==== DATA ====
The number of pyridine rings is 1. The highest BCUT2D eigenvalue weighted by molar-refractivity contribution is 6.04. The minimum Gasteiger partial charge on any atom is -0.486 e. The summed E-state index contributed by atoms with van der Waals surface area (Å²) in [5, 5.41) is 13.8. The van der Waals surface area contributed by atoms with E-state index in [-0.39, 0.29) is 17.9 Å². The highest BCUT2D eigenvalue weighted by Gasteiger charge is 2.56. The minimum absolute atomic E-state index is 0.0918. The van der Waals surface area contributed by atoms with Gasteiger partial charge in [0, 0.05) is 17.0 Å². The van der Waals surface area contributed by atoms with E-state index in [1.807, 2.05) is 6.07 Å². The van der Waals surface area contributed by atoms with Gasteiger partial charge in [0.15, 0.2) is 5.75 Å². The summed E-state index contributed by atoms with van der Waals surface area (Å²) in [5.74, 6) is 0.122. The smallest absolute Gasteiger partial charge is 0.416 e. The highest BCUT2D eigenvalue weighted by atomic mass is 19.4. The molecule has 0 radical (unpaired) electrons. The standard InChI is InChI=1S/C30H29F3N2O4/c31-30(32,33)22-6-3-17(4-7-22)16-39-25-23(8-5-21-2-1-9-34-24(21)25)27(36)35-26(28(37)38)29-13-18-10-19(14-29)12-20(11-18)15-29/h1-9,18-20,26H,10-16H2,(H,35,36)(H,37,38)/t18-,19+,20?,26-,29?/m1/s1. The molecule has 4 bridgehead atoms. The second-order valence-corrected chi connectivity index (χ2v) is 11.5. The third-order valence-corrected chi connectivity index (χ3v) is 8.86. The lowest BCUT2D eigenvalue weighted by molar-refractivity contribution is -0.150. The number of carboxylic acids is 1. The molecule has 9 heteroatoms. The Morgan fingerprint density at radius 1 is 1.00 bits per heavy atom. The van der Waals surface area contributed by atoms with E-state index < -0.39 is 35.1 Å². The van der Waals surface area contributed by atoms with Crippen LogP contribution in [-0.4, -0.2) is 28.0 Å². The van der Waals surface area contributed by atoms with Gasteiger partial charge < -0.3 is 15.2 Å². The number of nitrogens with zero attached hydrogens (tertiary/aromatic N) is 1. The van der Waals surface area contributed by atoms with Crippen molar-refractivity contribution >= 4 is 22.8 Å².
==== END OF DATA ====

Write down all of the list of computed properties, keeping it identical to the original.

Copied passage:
The number of pyridine rings is 1. The highest BCUT2D eigenvalue weighted by molar-refractivity contribution is 6.04. The minimum Gasteiger partial charge on any atom is -0.486 e. The summed E-state index contributed by atoms with van der Waals surface area (Å²) in [5, 5.41) is 13.8. The van der Waals surface area contributed by atoms with E-state index in [-0.39, 0.29) is 17.9 Å². The highest BCUT2D eigenvalue weighted by Gasteiger charge is 2.56. The minimum absolute atomic E-state index is 0.0918. The van der Waals surface area contributed by atoms with Gasteiger partial charge in [0, 0.05) is 17.0 Å². The van der Waals surface area contributed by atoms with E-state index in [1.807, 2.05) is 6.07 Å². The van der Waals surface area contributed by atoms with Gasteiger partial charge in [0.15, 0.2) is 5.75 Å². The summed E-state index contributed by atoms with van der Waals surface area (Å²) in [5.74, 6) is 0.122. The smallest absolute Gasteiger partial charge is 0.416 e. The highest BCUT2D eigenvalue weighted by atomic mass is 19.4. The molecule has 0 radical (unpaired) electrons. The standard InChI is InChI=1S/C30H29F3N2O4/c31-30(32,33)22-6-3-17(4-7-22)16-39-25-23(8-5-21-2-1-9-34-24(21)25)27(36)35-26(28(37)38)29-13-18-10-19(14-29)12-20(11-18)15-29/h1-9,18-20,26H,10-16H2,(H,35,36)(H,37,38)/t18-,19+,20?,26-,29?/m1/s1. The molecule has 4 bridgehead atoms. The second-order valence-corrected chi connectivity index (χ2v) is 11.5. The third-order valence-corrected chi connectivity index (χ3v) is 8.86. The lowest BCUT2D eigenvalue weighted by molar-refractivity contribution is -0.150. The number of carboxylic acids is 1. The molecule has 9 heteroatoms. The Morgan fingerprint density at radius 1 is 1.00 bits per heavy atom. The van der Waals surface area contributed by atoms with E-state index < -0.39 is 35.1 Å². The van der Waals surface area contributed by atoms with Crippen LogP contribution in [-0.4, -0.2) is 28.0 Å². The van der Waals surface area contributed by atoms with Gasteiger partial charge < -0.3 is 15.2 Å². The number of nitrogens with zero attached hydrogens (tertiary/aromatic N) is 1. The van der Waals surface area contributed by atoms with Crippen molar-refractivity contribution >= 4 is 22.8 Å².